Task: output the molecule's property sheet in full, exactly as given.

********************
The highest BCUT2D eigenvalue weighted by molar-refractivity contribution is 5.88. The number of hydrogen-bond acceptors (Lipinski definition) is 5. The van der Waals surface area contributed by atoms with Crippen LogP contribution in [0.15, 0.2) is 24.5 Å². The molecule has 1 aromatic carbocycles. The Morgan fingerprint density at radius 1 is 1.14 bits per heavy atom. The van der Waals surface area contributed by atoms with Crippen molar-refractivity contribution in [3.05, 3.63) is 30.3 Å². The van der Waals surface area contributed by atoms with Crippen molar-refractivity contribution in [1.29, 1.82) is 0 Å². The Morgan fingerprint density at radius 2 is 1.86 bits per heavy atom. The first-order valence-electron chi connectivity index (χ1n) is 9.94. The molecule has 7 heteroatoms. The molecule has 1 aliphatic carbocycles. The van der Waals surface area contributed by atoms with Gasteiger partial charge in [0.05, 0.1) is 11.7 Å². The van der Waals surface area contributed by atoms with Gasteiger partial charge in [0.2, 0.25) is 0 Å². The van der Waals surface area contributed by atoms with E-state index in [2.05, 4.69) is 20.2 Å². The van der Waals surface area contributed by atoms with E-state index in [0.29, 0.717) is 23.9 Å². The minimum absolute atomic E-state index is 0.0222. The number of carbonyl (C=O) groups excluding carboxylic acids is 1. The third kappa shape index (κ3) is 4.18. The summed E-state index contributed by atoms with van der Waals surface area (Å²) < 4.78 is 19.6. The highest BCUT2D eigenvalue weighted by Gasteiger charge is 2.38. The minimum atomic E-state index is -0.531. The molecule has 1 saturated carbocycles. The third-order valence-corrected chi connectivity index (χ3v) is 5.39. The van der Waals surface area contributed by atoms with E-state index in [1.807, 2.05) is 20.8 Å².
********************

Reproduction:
The highest BCUT2D eigenvalue weighted by molar-refractivity contribution is 5.88. The number of hydrogen-bond acceptors (Lipinski definition) is 5. The van der Waals surface area contributed by atoms with Crippen LogP contribution in [0.15, 0.2) is 24.5 Å². The molecule has 1 aromatic carbocycles. The Morgan fingerprint density at radius 1 is 1.14 bits per heavy atom. The van der Waals surface area contributed by atoms with Crippen molar-refractivity contribution in [3.05, 3.63) is 30.3 Å². The van der Waals surface area contributed by atoms with Crippen molar-refractivity contribution in [1.29, 1.82) is 0 Å². The Morgan fingerprint density at radius 2 is 1.86 bits per heavy atom. The first-order valence-electron chi connectivity index (χ1n) is 9.94. The molecule has 7 heteroatoms. The molecule has 1 aliphatic carbocycles. The van der Waals surface area contributed by atoms with Gasteiger partial charge in [0.05, 0.1) is 11.7 Å². The van der Waals surface area contributed by atoms with Gasteiger partial charge in [0.2, 0.25) is 0 Å². The van der Waals surface area contributed by atoms with E-state index in [2.05, 4.69) is 20.2 Å². The van der Waals surface area contributed by atoms with E-state index in [0.29, 0.717) is 23.9 Å². The minimum absolute atomic E-state index is 0.0222. The number of carbonyl (C=O) groups excluding carboxylic acids is 1. The third kappa shape index (κ3) is 4.18. The summed E-state index contributed by atoms with van der Waals surface area (Å²) < 4.78 is 19.6. The highest BCUT2D eigenvalue weighted by Gasteiger charge is 2.38. The minimum atomic E-state index is -0.531. The molecule has 1 saturated carbocycles. The third-order valence-corrected chi connectivity index (χ3v) is 5.39. The van der Waals surface area contributed by atoms with E-state index in [1.807, 2.05) is 20.8 Å².